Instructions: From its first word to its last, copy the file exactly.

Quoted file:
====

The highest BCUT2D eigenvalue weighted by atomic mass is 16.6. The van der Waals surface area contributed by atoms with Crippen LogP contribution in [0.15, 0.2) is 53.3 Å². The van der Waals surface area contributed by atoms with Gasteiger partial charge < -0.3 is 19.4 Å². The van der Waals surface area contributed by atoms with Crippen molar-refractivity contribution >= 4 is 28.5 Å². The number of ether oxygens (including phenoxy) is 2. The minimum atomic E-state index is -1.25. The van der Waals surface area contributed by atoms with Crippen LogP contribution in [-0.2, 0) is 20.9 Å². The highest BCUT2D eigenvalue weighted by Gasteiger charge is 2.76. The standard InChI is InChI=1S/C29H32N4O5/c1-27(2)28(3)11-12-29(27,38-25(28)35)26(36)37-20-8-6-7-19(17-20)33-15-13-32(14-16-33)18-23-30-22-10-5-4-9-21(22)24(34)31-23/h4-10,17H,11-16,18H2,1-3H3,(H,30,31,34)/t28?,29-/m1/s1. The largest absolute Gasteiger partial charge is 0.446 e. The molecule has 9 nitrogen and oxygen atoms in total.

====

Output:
The highest BCUT2D eigenvalue weighted by atomic mass is 16.6. The van der Waals surface area contributed by atoms with Crippen LogP contribution in [0.15, 0.2) is 53.3 Å². The van der Waals surface area contributed by atoms with Gasteiger partial charge < -0.3 is 19.4 Å². The van der Waals surface area contributed by atoms with Crippen molar-refractivity contribution >= 4 is 28.5 Å². The number of ether oxygens (including phenoxy) is 2. The minimum atomic E-state index is -1.25. The van der Waals surface area contributed by atoms with Crippen LogP contribution in [-0.2, 0) is 20.9 Å². The highest BCUT2D eigenvalue weighted by Gasteiger charge is 2.76. The standard InChI is InChI=1S/C29H32N4O5/c1-27(2)28(3)11-12-29(27,38-25(28)35)26(36)37-20-8-6-7-19(17-20)33-15-13-32(14-16-33)18-23-30-22-10-5-4-9-21(22)24(34)31-23/h4-10,17H,11-16,18H2,1-3H3,(H,30,31,34)/t28?,29-/m1/s1. The largest absolute Gasteiger partial charge is 0.446 e. The molecule has 9 nitrogen and oxygen atoms in total.